Cell packing — the spatial arrangement of cells — determines the shapes of organs. Recently, investigations of organ development in a variety of model organisms have uncovered cellular mechanisms that are used by epithelial tissues to change cell packing, and thereby their shapes, to generate functional architectures. Here, we review these cellular mechanisms across a wide variety of developmental processes in vertebrates and invertebrates and identify a set of common motifs in the morphogenesis toolbox that, in combination, appear to allow any change in tissue shape. We focus on tissue elongation, folding and invagination, and branching. We also highlight how these morphogenetic processes are achieved by cell-shape changes, cell rearrangements, and oriented cell division. Finally, we describe approaches that have the potential to engineer three-dimensional tissues for both basic science and translational purposes. This review provides a framework for future analyses of how tissues are shaped by the dynamics of epithelial cell packing.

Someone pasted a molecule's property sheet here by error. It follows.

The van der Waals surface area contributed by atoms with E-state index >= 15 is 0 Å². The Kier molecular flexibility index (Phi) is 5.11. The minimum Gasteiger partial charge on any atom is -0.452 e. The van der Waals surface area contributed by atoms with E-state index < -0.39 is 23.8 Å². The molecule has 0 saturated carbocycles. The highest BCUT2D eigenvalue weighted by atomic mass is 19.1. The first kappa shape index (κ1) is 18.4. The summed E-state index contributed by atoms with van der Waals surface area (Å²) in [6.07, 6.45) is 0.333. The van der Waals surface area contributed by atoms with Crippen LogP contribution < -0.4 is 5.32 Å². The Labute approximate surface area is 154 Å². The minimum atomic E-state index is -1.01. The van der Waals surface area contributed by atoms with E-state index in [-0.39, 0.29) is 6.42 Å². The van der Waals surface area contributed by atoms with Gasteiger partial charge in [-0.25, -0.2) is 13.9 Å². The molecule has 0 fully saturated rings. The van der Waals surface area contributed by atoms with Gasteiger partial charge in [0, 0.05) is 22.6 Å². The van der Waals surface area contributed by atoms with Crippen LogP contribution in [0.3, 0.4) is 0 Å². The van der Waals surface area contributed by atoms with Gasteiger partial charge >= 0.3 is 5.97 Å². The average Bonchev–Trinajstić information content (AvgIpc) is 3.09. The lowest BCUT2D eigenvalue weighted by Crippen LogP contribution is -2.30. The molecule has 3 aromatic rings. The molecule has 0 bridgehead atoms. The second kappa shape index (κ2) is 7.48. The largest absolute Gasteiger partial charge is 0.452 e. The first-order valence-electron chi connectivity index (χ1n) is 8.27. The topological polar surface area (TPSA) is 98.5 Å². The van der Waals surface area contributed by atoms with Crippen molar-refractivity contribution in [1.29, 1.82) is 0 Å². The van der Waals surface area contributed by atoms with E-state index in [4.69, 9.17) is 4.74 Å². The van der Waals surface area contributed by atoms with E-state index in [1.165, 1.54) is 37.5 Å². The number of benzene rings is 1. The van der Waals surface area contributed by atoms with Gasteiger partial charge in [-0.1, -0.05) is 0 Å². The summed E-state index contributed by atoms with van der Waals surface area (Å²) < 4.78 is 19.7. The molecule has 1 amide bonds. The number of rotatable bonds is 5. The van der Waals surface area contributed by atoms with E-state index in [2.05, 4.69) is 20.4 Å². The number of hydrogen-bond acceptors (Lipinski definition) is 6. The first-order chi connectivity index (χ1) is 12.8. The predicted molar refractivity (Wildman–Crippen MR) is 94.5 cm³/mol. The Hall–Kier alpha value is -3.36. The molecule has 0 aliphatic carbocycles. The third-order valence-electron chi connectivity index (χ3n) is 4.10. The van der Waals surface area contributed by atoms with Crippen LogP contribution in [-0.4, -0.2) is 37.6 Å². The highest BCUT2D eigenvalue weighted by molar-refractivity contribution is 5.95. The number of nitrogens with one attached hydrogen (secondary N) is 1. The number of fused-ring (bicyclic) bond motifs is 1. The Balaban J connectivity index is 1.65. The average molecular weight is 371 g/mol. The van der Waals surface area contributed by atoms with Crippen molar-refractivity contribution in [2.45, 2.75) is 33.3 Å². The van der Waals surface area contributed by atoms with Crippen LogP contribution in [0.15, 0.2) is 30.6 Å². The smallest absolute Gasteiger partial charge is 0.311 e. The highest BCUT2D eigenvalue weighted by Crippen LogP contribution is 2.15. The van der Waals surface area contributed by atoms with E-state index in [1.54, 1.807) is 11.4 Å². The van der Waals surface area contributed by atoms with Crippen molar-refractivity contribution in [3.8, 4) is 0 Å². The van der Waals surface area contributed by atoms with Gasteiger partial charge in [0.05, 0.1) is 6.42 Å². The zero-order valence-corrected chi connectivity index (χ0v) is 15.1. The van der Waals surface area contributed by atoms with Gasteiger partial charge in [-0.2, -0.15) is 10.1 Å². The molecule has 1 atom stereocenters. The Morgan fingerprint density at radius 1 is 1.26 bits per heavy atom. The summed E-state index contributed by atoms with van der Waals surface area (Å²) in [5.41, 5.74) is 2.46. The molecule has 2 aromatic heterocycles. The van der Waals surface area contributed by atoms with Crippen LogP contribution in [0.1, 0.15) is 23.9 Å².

All Science Journal Classification (ASJC) codes
- Biochemistry, Genetics and Molecular Biology(all)
- Agricultural and Biological Sciences(all)